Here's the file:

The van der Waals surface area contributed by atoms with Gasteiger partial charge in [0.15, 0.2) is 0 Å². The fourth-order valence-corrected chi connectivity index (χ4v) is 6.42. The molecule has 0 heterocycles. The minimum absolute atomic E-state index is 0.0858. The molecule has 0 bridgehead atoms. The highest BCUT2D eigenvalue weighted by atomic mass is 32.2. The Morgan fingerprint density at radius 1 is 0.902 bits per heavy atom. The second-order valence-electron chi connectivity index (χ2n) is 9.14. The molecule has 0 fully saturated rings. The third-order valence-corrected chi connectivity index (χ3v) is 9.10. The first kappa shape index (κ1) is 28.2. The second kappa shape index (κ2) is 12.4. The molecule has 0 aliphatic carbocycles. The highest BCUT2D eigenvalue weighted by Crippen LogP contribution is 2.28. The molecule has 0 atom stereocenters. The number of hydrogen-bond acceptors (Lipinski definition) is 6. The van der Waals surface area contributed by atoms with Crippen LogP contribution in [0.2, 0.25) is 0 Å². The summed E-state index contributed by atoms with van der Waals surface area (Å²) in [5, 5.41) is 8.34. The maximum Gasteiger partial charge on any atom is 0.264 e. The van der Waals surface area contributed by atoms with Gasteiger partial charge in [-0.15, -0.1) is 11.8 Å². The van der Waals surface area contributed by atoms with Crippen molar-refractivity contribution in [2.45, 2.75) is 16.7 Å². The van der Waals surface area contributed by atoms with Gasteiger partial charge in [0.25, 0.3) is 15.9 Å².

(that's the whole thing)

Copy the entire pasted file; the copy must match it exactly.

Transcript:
The van der Waals surface area contributed by atoms with Gasteiger partial charge in [0.15, 0.2) is 0 Å². The fourth-order valence-corrected chi connectivity index (χ4v) is 6.42. The molecule has 0 heterocycles. The minimum absolute atomic E-state index is 0.0858. The molecule has 0 bridgehead atoms. The highest BCUT2D eigenvalue weighted by atomic mass is 32.2. The Morgan fingerprint density at radius 1 is 0.902 bits per heavy atom. The second-order valence-electron chi connectivity index (χ2n) is 9.14. The molecule has 0 fully saturated rings. The third-order valence-corrected chi connectivity index (χ3v) is 9.10. The first kappa shape index (κ1) is 28.2. The second kappa shape index (κ2) is 12.4. The molecule has 0 aliphatic carbocycles. The highest BCUT2D eigenvalue weighted by Crippen LogP contribution is 2.28. The molecule has 0 atom stereocenters. The number of hydrogen-bond acceptors (Lipinski definition) is 6. The van der Waals surface area contributed by atoms with Crippen LogP contribution in [0.2, 0.25) is 0 Å². The summed E-state index contributed by atoms with van der Waals surface area (Å²) in [5, 5.41) is 8.34. The maximum Gasteiger partial charge on any atom is 0.264 e. The van der Waals surface area contributed by atoms with Gasteiger partial charge in [-0.15, -0.1) is 11.8 Å². The van der Waals surface area contributed by atoms with Crippen molar-refractivity contribution in [2.45, 2.75) is 16.7 Å². The van der Waals surface area contributed by atoms with Gasteiger partial charge in [0.25, 0.3) is 15.9 Å².